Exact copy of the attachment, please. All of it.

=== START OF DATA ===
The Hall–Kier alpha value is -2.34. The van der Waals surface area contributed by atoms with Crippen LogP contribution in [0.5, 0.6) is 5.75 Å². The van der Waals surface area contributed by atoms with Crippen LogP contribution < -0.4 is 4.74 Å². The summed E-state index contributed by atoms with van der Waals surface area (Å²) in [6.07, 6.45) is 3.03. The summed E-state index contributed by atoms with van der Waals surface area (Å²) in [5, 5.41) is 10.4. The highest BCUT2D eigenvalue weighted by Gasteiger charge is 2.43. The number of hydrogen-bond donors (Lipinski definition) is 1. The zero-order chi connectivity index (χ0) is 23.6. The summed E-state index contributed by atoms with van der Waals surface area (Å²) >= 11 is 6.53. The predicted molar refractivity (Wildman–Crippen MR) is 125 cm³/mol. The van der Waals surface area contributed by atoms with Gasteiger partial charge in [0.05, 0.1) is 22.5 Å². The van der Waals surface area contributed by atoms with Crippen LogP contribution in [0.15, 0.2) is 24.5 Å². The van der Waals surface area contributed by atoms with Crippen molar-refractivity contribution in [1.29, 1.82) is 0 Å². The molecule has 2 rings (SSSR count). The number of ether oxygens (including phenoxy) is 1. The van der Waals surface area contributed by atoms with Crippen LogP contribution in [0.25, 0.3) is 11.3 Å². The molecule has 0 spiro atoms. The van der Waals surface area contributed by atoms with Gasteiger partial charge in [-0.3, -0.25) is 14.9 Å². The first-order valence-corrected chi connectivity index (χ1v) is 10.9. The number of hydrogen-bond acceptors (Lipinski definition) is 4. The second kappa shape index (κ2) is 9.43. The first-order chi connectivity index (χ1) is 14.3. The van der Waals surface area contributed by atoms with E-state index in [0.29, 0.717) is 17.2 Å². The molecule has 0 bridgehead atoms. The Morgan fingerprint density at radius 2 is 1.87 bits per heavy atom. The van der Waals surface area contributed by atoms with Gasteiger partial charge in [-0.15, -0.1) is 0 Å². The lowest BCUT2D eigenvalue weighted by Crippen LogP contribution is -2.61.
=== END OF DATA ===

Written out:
The Hall–Kier alpha value is -2.34. The van der Waals surface area contributed by atoms with Crippen LogP contribution in [0.5, 0.6) is 5.75 Å². The van der Waals surface area contributed by atoms with Crippen LogP contribution < -0.4 is 4.74 Å². The summed E-state index contributed by atoms with van der Waals surface area (Å²) in [6.07, 6.45) is 3.03. The summed E-state index contributed by atoms with van der Waals surface area (Å²) in [5, 5.41) is 10.4. The highest BCUT2D eigenvalue weighted by Gasteiger charge is 2.43. The number of hydrogen-bond donors (Lipinski definition) is 1. The zero-order chi connectivity index (χ0) is 23.6. The summed E-state index contributed by atoms with van der Waals surface area (Å²) >= 11 is 6.53. The predicted molar refractivity (Wildman–Crippen MR) is 125 cm³/mol. The van der Waals surface area contributed by atoms with Gasteiger partial charge in [0.05, 0.1) is 22.5 Å². The van der Waals surface area contributed by atoms with Crippen LogP contribution in [0.15, 0.2) is 24.5 Å². The van der Waals surface area contributed by atoms with Crippen molar-refractivity contribution in [1.29, 1.82) is 0 Å². The molecule has 2 rings (SSSR count). The number of ether oxygens (including phenoxy) is 1. The van der Waals surface area contributed by atoms with Crippen LogP contribution in [0.25, 0.3) is 11.3 Å². The molecule has 0 spiro atoms. The van der Waals surface area contributed by atoms with Gasteiger partial charge in [-0.3, -0.25) is 14.9 Å². The first-order valence-corrected chi connectivity index (χ1v) is 10.9. The number of hydrogen-bond acceptors (Lipinski definition) is 4. The second kappa shape index (κ2) is 9.43. The first-order chi connectivity index (χ1) is 14.3. The van der Waals surface area contributed by atoms with E-state index in [0.29, 0.717) is 17.2 Å². The molecule has 0 bridgehead atoms. The Morgan fingerprint density at radius 2 is 1.87 bits per heavy atom. The van der Waals surface area contributed by atoms with Gasteiger partial charge in [-0.15, -0.1) is 0 Å². The lowest BCUT2D eigenvalue weighted by Crippen LogP contribution is -2.61.